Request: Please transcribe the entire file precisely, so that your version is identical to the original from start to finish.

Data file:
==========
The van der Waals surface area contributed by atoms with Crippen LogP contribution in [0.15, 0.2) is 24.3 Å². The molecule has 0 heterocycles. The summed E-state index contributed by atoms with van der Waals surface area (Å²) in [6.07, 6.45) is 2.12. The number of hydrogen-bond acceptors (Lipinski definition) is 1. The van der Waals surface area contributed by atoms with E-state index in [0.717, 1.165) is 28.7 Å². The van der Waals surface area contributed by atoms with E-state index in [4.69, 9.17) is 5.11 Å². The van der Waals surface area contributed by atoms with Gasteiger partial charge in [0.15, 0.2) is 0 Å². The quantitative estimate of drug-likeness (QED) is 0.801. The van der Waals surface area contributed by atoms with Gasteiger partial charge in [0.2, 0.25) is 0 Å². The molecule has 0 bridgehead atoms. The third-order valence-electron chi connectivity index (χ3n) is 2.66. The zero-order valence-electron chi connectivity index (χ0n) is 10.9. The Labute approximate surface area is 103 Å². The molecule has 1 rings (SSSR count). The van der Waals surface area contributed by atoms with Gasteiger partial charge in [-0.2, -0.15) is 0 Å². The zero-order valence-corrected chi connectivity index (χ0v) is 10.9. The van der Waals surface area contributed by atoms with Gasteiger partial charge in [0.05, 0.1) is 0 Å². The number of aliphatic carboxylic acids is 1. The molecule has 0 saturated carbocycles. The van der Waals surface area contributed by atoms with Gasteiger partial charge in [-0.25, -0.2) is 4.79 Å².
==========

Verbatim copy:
The van der Waals surface area contributed by atoms with Crippen LogP contribution in [0.15, 0.2) is 24.3 Å². The molecule has 0 heterocycles. The summed E-state index contributed by atoms with van der Waals surface area (Å²) in [6.07, 6.45) is 2.12. The number of hydrogen-bond acceptors (Lipinski definition) is 1. The van der Waals surface area contributed by atoms with E-state index in [0.717, 1.165) is 28.7 Å². The van der Waals surface area contributed by atoms with E-state index in [4.69, 9.17) is 5.11 Å². The van der Waals surface area contributed by atoms with Gasteiger partial charge in [0.15, 0.2) is 0 Å². The quantitative estimate of drug-likeness (QED) is 0.801. The van der Waals surface area contributed by atoms with Gasteiger partial charge in [0.2, 0.25) is 0 Å². The molecule has 0 bridgehead atoms. The third-order valence-electron chi connectivity index (χ3n) is 2.66. The zero-order valence-electron chi connectivity index (χ0n) is 10.9. The Labute approximate surface area is 103 Å². The molecule has 1 rings (SSSR count). The van der Waals surface area contributed by atoms with Gasteiger partial charge in [-0.2, -0.15) is 0 Å². The zero-order valence-corrected chi connectivity index (χ0v) is 10.9. The van der Waals surface area contributed by atoms with Gasteiger partial charge in [0.05, 0.1) is 0 Å². The number of aliphatic carboxylic acids is 1. The molecule has 0 saturated carbocycles. The van der Waals surface area contributed by atoms with Gasteiger partial charge in [-0.25, -0.2) is 4.79 Å².